Demodectic Mange in Cats (Demodex Mites)

Updated Aug. 24, 2022

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What Is Demodectic Mange in Cats?

Demodicosis, or demodectic mange, is an inflammatory skin disease in cats that can cause itching, excessive ear debris, headshaking, sores, and hair loss. 

It is caused by various types of microscopic Demodex mites that can infect your cat’s skin. There are three types of Demodex mites that affect cats: Demodex gatoi, Demodex cati, and a rare species of Demodex that is not named.

Demodex mites can also affect other animals in your house, but the mites are species specific. This means that Demodex mites that affect your dog can’t transfer to cats and vice versa.

Causes of Demodectic Mange in Cats

Demodectic mange is caused by these three types of Demodex mites:

  • Demodex gatoi. This type is usually seen in healthy cats. They live in the top layer of skin and are contagious to other cats.

  • Demodex cati. These mites usually occur in cats that have a suppressed immune system because of an underlying disease or condition. They can be found in hair follicles and sometimes in the ear canals of affected cats.  

  • A rare and unnamed species of Demodex. This type of Demodex is very rare, but it has been associated with underlying disease. These mites can also be found in hair follicles.

Symptoms of Demodectic Mange in Cats

Symptoms that are seen depend upon the species of the mite on your cat. 

Demodex Gatoi Symptoms

The most common symptom of Demodex gatoi is itching/overgrooming, which may lead to hair loss and skin scaling. You may also see crusts and sores on your cat as a result of too much licking and scratching.

Demodex Cati Symptoms

Skin issues from Demodex cati can be confined to one area, or they may be spread all over your cat’s body. Common skin issues include redness, scaling, crusting, and hair loss. The itching may be mild to severe. In some cats, excessive ear debris and ear irritation/headshaking may be the only symptoms. 

Diagnosis of Demodectic Mange in Cats

The diagnosis of demodectic mange involves testing for mites and other steps depending on the findings and the type of mite.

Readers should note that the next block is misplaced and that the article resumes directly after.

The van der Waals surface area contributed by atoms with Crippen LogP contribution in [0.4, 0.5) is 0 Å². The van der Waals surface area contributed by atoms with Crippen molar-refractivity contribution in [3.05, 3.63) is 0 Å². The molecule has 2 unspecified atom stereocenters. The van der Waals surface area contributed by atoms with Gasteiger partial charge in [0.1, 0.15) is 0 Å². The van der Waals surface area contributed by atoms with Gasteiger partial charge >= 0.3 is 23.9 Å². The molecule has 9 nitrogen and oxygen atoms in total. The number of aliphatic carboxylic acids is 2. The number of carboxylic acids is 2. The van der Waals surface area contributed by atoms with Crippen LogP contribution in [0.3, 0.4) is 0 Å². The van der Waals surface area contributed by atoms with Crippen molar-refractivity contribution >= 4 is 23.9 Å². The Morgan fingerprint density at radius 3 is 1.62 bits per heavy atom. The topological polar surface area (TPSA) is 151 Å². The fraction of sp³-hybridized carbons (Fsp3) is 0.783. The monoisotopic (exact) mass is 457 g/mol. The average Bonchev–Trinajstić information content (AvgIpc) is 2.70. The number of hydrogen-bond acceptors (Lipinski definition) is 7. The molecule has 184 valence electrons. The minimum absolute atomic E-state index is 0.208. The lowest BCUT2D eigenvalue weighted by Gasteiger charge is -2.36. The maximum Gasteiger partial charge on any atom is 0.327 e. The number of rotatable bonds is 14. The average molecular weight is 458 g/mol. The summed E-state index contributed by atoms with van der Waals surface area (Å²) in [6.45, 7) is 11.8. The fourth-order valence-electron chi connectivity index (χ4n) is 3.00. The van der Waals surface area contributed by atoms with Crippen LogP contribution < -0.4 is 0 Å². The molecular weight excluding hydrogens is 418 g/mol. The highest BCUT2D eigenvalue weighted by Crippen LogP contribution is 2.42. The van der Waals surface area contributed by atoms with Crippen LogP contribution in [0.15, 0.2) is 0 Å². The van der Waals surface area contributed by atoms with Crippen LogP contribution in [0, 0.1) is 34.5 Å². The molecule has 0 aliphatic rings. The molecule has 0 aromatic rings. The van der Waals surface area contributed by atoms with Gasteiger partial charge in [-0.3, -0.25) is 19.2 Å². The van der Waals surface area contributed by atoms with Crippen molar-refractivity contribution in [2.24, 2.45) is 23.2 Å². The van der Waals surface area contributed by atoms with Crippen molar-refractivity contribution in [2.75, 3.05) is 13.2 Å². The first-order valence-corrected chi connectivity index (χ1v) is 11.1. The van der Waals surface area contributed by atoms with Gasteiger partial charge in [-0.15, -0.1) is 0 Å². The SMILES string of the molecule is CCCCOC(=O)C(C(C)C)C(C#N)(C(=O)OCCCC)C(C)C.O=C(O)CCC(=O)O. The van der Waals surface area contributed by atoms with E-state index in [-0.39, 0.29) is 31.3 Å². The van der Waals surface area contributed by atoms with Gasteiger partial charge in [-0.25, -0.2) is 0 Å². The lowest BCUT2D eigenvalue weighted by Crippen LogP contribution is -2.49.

Demodex Gatoi

Demodex gatoi can be diagnosed by using skin scrapings or tape to collect skin and debris that can be examined under a microscope. Fecal testing to look for mites or eggs may also be useful. 

However, Demodex gatoi can be extremely hard to find. If your vet suspects an infection, but can’t locate the actual mites, they may recommend going ahead with treatment. A positive response to treatment would confirm the diagnosis. 

Demodex Cati

Demodex cati is generally easy to find on deep skin scrapings, which are examined using a microscope. The mites may also be found on ear swabs that are examined under a microscope.  

Cats with Demodex cati often have underlying diseases that suppress the immune system. This can include feline viral diseases (FeLV, FIV), cancer, diabetes, or toxoplasmosis. In these cases, your vet should run further diagnostics to determine an underlying cause. 

Treatment of Demodectic Mange in Cats

All species of Demodex mites should respond to the same treatments. Products that are generally effective for the treatment of Demodex in cats include 2% lime sulfur dips weekly for several weeks or at least two applications of Bravecto® or Revolution Plus®. No product is specifically licensed for the treatment of Demodex in cats, but the flea medications are effective.

Because Demodex gatoi is contagious to other cats, all cats that have been exposed to an affected cat should be treated.

Recovery and Management of Demodectic Mange in Cats

Treatments are generally successful at eliminating Demodex gatoi mites, but the itching may persist for several weeks after the mites are dead. 

Your cat’s response to treatment for Demodex cati depends upon identifying and treating any underlying disease that is suppressing your cat’s immune system. 

Demodex mites cannot survive in the environment, so environmental treatment is not necessary. These mites are not contagious to humans or dogs.

Featured Image:

Leigh Burkett, DVM


Leigh Burkett, DVM


Dr. Leigh Burkett was born and raised in Northeast Tennessee. She received her undergraduate degree in Biology from Wake Forest University...

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